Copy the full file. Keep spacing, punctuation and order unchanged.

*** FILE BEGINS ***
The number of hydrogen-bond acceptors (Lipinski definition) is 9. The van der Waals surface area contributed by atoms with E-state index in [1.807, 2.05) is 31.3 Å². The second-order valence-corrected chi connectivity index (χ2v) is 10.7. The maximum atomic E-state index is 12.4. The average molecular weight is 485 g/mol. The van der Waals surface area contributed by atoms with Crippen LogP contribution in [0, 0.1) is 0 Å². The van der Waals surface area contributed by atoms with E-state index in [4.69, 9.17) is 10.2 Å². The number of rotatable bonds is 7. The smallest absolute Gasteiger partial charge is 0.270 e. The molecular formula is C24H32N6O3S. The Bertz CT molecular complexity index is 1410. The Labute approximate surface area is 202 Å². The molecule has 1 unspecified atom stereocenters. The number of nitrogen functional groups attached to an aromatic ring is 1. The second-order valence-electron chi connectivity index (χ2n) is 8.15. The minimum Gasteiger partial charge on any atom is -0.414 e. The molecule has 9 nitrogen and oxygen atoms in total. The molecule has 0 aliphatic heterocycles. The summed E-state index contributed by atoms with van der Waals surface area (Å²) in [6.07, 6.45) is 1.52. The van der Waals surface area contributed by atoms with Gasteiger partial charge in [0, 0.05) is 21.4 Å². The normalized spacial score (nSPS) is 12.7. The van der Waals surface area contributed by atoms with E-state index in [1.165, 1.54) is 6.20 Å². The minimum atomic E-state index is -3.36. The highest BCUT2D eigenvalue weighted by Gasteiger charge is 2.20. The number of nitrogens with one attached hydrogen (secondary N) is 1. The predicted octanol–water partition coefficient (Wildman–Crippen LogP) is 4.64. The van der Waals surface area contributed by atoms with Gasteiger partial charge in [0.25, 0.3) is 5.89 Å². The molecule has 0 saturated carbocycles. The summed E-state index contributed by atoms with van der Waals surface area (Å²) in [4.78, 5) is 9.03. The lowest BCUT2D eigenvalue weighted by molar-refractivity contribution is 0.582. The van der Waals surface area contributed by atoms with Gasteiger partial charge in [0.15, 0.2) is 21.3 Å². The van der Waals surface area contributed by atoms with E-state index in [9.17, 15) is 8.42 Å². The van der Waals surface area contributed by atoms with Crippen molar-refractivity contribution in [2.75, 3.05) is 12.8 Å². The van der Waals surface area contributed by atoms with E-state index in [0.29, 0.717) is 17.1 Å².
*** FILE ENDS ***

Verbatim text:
The number of hydrogen-bond acceptors (Lipinski definition) is 9. The van der Waals surface area contributed by atoms with E-state index in [1.807, 2.05) is 31.3 Å². The second-order valence-corrected chi connectivity index (χ2v) is 10.7. The maximum atomic E-state index is 12.4. The average molecular weight is 485 g/mol. The van der Waals surface area contributed by atoms with Crippen LogP contribution in [0, 0.1) is 0 Å². The van der Waals surface area contributed by atoms with E-state index in [4.69, 9.17) is 10.2 Å². The number of rotatable bonds is 7. The smallest absolute Gasteiger partial charge is 0.270 e. The molecular formula is C24H32N6O3S. The Bertz CT molecular complexity index is 1410. The Labute approximate surface area is 202 Å². The molecule has 1 unspecified atom stereocenters. The number of nitrogen functional groups attached to an aromatic ring is 1. The second-order valence-electron chi connectivity index (χ2n) is 8.15. The minimum Gasteiger partial charge on any atom is -0.414 e. The molecule has 9 nitrogen and oxygen atoms in total. The molecule has 0 aliphatic heterocycles. The summed E-state index contributed by atoms with van der Waals surface area (Å²) in [6.07, 6.45) is 1.52. The van der Waals surface area contributed by atoms with Gasteiger partial charge in [0, 0.05) is 21.4 Å². The normalized spacial score (nSPS) is 12.7. The van der Waals surface area contributed by atoms with E-state index in [1.165, 1.54) is 6.20 Å². The minimum atomic E-state index is -3.36. The highest BCUT2D eigenvalue weighted by Gasteiger charge is 2.20. The number of nitrogens with one attached hydrogen (secondary N) is 1. The predicted octanol–water partition coefficient (Wildman–Crippen LogP) is 4.64. The van der Waals surface area contributed by atoms with Gasteiger partial charge in [0.25, 0.3) is 5.89 Å². The molecule has 0 saturated carbocycles. The summed E-state index contributed by atoms with van der Waals surface area (Å²) in [4.78, 5) is 9.03. The lowest BCUT2D eigenvalue weighted by molar-refractivity contribution is 0.582. The van der Waals surface area contributed by atoms with Gasteiger partial charge in [0.15, 0.2) is 21.3 Å². The van der Waals surface area contributed by atoms with E-state index in [9.17, 15) is 8.42 Å². The van der Waals surface area contributed by atoms with Crippen molar-refractivity contribution in [2.75, 3.05) is 12.8 Å². The van der Waals surface area contributed by atoms with E-state index in [0.29, 0.717) is 17.1 Å².